# Alternatives to the swap test using a smaller number of qubits

I need to compute the inner product between two generic quantum states. To this aim, one can use the swap test as explained in https://en.wikipedia.org/wiki/Swap_test .

In my case, both of the quantum states are given by two parametrized quantum circuits having the same structure but different parameters.

Since the swap test requires a relatively big register (one ancilla, a set of $$n$$ qubits for $$\psi$$ and a set of $$n$$ qubits for $$\phi$$), I am wondering if there are alternatives where I do not have to double the quantum register size for $$\psi$$ and $$\phi$$, so use $$n+1$$ qubits instead of $$2n+1$$. Or, maybe there is no way to do that.

Let us say that you want to evaluate $$|\langle\psi|\varphi\rangle|^2$$. Let us denote $$U$$ and $$V$$ the unitaires associated to your parametrized quantum circuits, producing respectively $$|\psi\rangle$$ and $$|\varphi\rangle$$. Using these notations, you actually want to evaluate $$|\langle0|U^\dagger V|0\rangle|^2$$. Note that this is equal to the probability of getting $$|0\rangle$$ when measuring the $$U^\dagger V|0\rangle$$ state in the computational basis.

I'm assuming here that you are able to apply $$U^\dagger$$, which is true if you have access to $$U$$'s circuit description.

Thus, what you can do is:

1. Start from the $$|0\rangle$$ state.
2. Apply $$V$$.
3. Apply $$U^\dagger$$.
4. Measure in the computational basis.

You're interested in the frequency at which you've measured $$|0\rangle$$ state, which will provide a good estimate for the quantity you're interested in. You can furthermore upper-bound the absolute error of this estimation using a simple confidence interval.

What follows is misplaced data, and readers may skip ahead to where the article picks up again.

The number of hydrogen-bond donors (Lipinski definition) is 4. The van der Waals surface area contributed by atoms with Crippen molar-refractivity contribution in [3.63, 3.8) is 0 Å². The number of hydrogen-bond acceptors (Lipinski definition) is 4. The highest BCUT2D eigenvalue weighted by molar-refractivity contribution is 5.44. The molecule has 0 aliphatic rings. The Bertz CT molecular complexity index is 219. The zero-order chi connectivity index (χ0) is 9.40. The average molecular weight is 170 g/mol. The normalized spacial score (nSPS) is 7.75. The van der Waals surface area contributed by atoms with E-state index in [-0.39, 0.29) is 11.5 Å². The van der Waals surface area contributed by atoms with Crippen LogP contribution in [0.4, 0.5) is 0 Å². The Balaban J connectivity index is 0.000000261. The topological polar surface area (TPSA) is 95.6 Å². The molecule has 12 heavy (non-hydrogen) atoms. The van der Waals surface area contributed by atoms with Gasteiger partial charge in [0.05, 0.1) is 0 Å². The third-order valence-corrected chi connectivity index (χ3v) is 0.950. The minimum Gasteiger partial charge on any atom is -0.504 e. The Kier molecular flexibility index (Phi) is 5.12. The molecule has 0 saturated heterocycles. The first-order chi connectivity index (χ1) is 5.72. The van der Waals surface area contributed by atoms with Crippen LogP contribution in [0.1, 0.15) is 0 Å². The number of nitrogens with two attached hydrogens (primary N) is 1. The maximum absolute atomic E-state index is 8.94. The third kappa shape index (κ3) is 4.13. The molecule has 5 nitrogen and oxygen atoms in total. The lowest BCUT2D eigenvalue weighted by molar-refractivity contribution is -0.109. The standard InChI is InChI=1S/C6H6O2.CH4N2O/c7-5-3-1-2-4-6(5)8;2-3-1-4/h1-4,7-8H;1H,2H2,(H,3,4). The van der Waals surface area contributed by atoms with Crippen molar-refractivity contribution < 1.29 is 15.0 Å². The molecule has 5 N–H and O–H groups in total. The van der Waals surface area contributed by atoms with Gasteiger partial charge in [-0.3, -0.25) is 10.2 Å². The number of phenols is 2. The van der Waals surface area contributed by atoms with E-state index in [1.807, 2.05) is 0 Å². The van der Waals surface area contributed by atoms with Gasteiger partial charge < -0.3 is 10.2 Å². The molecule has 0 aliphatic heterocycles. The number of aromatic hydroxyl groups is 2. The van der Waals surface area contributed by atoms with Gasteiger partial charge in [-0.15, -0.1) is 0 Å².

I'm not sure this is the most efficient way to do it though, but it uses the least number of qubits you could ask for.

• Thanks, this is exactly what I needed. I have in fact the quantum circuit associated with $U$, but how do I build the quantum circuit associated with $U^\dagger$? Dec 11, 2023 at 10:51
• @francler - you just run it backwards, taking the adjoint of each gate. If you know that $U=U_3 U_2 U_1$ then you know that $U^\dagger=U_1^\dagger U_2^\dagger U_3^\dagger$. Dec 11, 2023 at 14:43

The SWAP test is great when you don't have access to $$U$$ or $$V$$ and have no other way to prepare $$|\psi\rangle$$ or $$|\phi\rangle$$, and uses $$2n+1$$ qubits - while Tristan's test uses only $$n$$ qubits, in addition to any ancillary registers used for $$U$$ or $$V$$. Tristan's approach assumes we can deduce $$U^\dagger$$ from $$U$$, which, as indicated, is almost as simple as running $$U$$ backwards.

Alternatively and morally equivalently you could use a Hadamard test on $$n+1$$ qubits (+other ancillary qubits) as follows:

1. Prepare a single-qubit control register as $$|0\rangle$$;
2. Apply a Hadamard gate to $$|0\rangle$$;
3. Apply $$U$$ to $$|00\cdots 0\rangle$$, controlled off of the control qubit being $$|0\rangle$$;
4. Apply $$V$$ to the same register, controlled off of the control qubit being $$|1\rangle$$;
This test runs both $$U$$ and $$V$$ forward, but uses at least one more qubit than Tristan's ($$n+1$$) while also having to assume that we have a way to control $$U$$ and $$V$$.
(We almost always assume that if we know how to execute $$U$$ then we can execute $$U^\dagger$$, and/or that we can execute controlled versions of $$U$$ - these assumptions may be risky though, especially the second one and especially on real-world devices!)